Tonight, you'll want to turn off the TV, because one of the best shows of the year will be in the sky. The Geminid meteor shower will be happening late Wednesday into early Thursday. Here's how—and when—to watch.
First recorded in 1833, the Geminid shower is one of the best to check out, because the individual meteors are quite bright, and they come at a rate of about 120 an hour. The full show will be visible in the Northern Hemisphere, while the Southern Hemisphere will be able to spot some of the meteors around the horizon line.
As with any stargazing, it's best to find a spot as far away from light pollution as possible, which you can locate with the help of a tool like Dark Site Finder. The best viewing should be around 2 am local time, when the sky is at its darkest.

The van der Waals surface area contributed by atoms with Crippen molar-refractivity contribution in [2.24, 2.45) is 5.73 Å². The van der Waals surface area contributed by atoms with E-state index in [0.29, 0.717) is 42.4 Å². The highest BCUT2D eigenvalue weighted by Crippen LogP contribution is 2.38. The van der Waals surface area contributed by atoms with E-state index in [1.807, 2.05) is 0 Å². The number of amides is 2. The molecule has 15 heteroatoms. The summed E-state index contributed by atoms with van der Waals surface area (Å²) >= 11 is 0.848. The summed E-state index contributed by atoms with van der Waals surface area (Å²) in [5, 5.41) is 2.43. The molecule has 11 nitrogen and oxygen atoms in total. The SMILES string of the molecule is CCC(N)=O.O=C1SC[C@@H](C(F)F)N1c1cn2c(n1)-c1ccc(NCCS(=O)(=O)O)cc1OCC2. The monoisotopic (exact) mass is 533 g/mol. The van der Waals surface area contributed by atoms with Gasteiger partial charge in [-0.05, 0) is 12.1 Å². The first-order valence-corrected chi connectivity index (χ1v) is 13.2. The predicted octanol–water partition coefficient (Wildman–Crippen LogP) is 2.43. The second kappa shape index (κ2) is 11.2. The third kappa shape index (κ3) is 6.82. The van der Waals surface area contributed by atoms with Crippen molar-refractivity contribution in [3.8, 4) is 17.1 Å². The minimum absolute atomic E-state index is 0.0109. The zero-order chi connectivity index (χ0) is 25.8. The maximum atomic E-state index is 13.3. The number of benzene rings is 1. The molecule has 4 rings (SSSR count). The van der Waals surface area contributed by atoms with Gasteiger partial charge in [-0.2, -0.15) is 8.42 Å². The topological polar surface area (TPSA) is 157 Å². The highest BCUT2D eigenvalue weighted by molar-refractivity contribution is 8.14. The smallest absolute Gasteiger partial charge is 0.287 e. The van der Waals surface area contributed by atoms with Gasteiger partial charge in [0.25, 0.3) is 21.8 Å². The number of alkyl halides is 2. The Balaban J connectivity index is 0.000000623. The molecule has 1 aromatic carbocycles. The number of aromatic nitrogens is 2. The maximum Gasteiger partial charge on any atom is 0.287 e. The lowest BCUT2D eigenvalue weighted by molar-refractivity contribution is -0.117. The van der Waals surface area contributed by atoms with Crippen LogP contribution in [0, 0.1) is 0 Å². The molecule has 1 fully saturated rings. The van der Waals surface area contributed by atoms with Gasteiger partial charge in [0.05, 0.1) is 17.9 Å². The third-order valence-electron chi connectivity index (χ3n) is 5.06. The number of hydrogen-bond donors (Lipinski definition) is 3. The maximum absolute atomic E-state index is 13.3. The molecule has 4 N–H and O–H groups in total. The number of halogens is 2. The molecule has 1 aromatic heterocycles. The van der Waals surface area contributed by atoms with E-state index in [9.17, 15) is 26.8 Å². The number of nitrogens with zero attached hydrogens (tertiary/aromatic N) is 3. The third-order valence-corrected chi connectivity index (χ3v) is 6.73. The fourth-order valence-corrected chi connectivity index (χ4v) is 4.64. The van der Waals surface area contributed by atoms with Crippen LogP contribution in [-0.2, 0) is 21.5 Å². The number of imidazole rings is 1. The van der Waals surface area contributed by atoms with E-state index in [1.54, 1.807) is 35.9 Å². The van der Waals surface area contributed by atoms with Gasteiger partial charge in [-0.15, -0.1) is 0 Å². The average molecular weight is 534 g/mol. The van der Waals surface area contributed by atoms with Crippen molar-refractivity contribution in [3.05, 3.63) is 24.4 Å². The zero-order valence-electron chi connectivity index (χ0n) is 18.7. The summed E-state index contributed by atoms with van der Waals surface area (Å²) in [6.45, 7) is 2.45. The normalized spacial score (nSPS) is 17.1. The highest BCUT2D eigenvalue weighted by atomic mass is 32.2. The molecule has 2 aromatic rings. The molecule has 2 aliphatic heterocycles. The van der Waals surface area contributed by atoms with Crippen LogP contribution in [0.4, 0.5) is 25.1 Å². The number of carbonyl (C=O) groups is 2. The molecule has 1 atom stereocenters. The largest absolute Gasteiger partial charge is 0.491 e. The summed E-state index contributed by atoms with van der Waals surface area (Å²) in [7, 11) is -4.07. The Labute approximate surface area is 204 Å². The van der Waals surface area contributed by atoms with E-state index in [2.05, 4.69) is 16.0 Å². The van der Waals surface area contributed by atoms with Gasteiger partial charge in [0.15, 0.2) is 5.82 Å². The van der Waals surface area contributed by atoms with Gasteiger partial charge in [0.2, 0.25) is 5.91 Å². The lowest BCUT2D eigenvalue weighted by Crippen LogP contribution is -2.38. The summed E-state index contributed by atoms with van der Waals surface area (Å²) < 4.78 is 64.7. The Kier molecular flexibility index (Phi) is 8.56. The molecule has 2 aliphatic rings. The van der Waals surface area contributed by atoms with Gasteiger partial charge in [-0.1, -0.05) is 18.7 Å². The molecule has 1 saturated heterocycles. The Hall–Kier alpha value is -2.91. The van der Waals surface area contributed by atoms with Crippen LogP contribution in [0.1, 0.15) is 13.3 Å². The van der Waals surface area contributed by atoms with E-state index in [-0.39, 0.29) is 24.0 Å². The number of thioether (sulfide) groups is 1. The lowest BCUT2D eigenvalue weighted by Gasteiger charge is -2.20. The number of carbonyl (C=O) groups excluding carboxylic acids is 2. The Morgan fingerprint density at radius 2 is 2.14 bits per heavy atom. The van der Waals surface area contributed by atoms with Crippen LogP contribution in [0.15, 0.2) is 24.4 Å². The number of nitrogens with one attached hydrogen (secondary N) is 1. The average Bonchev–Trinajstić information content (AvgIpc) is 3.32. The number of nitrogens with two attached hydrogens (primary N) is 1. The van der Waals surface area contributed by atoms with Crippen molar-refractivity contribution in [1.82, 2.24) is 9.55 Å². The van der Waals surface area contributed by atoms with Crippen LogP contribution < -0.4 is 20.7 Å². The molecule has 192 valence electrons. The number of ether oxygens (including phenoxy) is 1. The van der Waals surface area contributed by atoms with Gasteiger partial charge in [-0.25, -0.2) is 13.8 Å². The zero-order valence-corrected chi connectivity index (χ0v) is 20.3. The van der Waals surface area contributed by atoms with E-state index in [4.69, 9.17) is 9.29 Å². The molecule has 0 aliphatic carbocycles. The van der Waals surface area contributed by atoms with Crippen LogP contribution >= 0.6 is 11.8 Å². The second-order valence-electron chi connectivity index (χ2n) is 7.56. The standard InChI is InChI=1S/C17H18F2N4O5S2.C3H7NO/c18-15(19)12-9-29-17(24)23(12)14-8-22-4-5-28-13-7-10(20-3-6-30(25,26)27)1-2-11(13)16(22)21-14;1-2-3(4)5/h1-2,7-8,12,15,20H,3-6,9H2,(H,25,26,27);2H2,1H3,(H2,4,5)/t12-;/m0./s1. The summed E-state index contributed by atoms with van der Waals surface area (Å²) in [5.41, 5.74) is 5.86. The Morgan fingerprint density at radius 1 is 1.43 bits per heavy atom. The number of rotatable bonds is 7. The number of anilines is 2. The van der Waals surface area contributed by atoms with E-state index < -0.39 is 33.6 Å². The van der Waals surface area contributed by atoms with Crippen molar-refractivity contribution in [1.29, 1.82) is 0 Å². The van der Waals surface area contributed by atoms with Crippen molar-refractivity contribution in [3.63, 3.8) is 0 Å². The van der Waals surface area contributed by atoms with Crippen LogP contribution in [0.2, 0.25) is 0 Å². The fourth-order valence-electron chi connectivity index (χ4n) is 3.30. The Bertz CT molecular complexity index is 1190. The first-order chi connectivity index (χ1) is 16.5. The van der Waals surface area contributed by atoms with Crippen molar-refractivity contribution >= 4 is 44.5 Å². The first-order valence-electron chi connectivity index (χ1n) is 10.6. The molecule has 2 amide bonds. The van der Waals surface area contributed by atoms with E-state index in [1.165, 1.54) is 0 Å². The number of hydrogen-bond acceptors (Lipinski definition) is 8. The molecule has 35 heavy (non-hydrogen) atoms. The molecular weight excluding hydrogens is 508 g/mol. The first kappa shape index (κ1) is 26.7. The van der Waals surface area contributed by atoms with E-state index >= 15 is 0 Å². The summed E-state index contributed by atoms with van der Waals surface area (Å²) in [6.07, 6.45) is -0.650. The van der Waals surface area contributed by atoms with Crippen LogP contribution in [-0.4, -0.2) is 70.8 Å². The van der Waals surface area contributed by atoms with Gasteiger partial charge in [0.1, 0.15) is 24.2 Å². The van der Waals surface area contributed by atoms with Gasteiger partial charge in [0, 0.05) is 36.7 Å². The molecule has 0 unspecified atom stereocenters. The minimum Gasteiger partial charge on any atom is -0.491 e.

The Geminids appear to radiate from the constellation Gemini, which is above and slightly to the right of Orion's Belt. An app like Sky Guide (above) can help you spot the constellations more easily.
If it happens to be too light polluted, cold, or cloudy to watch outside, you can still get in on the action. According to TIME, the Virtual Telescope Project's livestream of the Geminid meteor shower starts on December 13 at 5 pm ET from telescopes in Arizona and Italy, and will continue until the meteor shower is over.
Most meteor showers are created by passing comets, though this one is debris from 3200 Phaethon, a "rock comet" asteroid. Those with a small telescope will be able to spot the rock around 6 pm ET on December 16, according to National Geographic.